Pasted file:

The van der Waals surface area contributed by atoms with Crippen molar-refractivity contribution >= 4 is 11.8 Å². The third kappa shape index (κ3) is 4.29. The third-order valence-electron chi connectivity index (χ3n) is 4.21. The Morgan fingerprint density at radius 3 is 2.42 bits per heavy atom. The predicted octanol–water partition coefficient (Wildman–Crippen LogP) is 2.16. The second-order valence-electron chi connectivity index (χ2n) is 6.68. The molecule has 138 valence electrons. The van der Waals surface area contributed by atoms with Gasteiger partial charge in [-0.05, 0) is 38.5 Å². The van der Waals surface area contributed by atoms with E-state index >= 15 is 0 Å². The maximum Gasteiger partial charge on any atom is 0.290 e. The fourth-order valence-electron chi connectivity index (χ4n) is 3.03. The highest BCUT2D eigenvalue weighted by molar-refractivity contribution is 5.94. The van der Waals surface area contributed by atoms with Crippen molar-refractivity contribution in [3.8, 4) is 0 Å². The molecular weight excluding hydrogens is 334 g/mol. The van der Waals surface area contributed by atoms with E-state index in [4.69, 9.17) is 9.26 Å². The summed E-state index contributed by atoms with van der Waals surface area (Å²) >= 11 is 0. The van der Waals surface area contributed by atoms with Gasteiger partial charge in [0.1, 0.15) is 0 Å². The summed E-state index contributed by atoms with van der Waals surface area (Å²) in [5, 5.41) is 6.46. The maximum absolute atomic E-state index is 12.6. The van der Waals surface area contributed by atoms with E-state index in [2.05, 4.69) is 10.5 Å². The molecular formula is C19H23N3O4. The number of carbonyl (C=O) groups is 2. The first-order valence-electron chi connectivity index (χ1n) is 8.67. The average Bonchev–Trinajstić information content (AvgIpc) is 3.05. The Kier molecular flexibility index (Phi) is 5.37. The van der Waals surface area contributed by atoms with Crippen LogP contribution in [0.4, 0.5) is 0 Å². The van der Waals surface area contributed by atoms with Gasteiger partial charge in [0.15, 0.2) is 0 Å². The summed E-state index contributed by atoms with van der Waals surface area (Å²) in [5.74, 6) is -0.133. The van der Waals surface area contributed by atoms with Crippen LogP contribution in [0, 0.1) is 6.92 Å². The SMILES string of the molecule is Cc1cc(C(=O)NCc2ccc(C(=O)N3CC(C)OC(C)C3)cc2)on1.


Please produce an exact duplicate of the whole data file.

The van der Waals surface area contributed by atoms with Crippen molar-refractivity contribution >= 4 is 11.8 Å². The third kappa shape index (κ3) is 4.29. The third-order valence-electron chi connectivity index (χ3n) is 4.21. The Morgan fingerprint density at radius 3 is 2.42 bits per heavy atom. The predicted octanol–water partition coefficient (Wildman–Crippen LogP) is 2.16. The second-order valence-electron chi connectivity index (χ2n) is 6.68. The molecule has 138 valence electrons. The van der Waals surface area contributed by atoms with Gasteiger partial charge in [-0.05, 0) is 38.5 Å². The van der Waals surface area contributed by atoms with E-state index >= 15 is 0 Å². The maximum Gasteiger partial charge on any atom is 0.290 e. The fourth-order valence-electron chi connectivity index (χ4n) is 3.03. The highest BCUT2D eigenvalue weighted by molar-refractivity contribution is 5.94. The van der Waals surface area contributed by atoms with Crippen molar-refractivity contribution in [3.8, 4) is 0 Å². The molecular weight excluding hydrogens is 334 g/mol. The van der Waals surface area contributed by atoms with E-state index in [4.69, 9.17) is 9.26 Å². The summed E-state index contributed by atoms with van der Waals surface area (Å²) >= 11 is 0. The van der Waals surface area contributed by atoms with Gasteiger partial charge in [0.1, 0.15) is 0 Å². The summed E-state index contributed by atoms with van der Waals surface area (Å²) in [5, 5.41) is 6.46. The maximum absolute atomic E-state index is 12.6. The van der Waals surface area contributed by atoms with E-state index in [2.05, 4.69) is 10.5 Å². The molecular formula is C19H23N3O4. The number of carbonyl (C=O) groups is 2. The first-order valence-electron chi connectivity index (χ1n) is 8.67. The average Bonchev–Trinajstić information content (AvgIpc) is 3.05. The Kier molecular flexibility index (Phi) is 5.37. The van der Waals surface area contributed by atoms with Crippen LogP contribution in [0.4, 0.5) is 0 Å². The van der Waals surface area contributed by atoms with Gasteiger partial charge in [0.15, 0.2) is 0 Å². The summed E-state index contributed by atoms with van der Waals surface area (Å²) in [5.74, 6) is -0.133. The van der Waals surface area contributed by atoms with Crippen LogP contribution in [0, 0.1) is 6.92 Å². The SMILES string of the molecule is Cc1cc(C(=O)NCc2ccc(C(=O)N3CC(C)OC(C)C3)cc2)on1.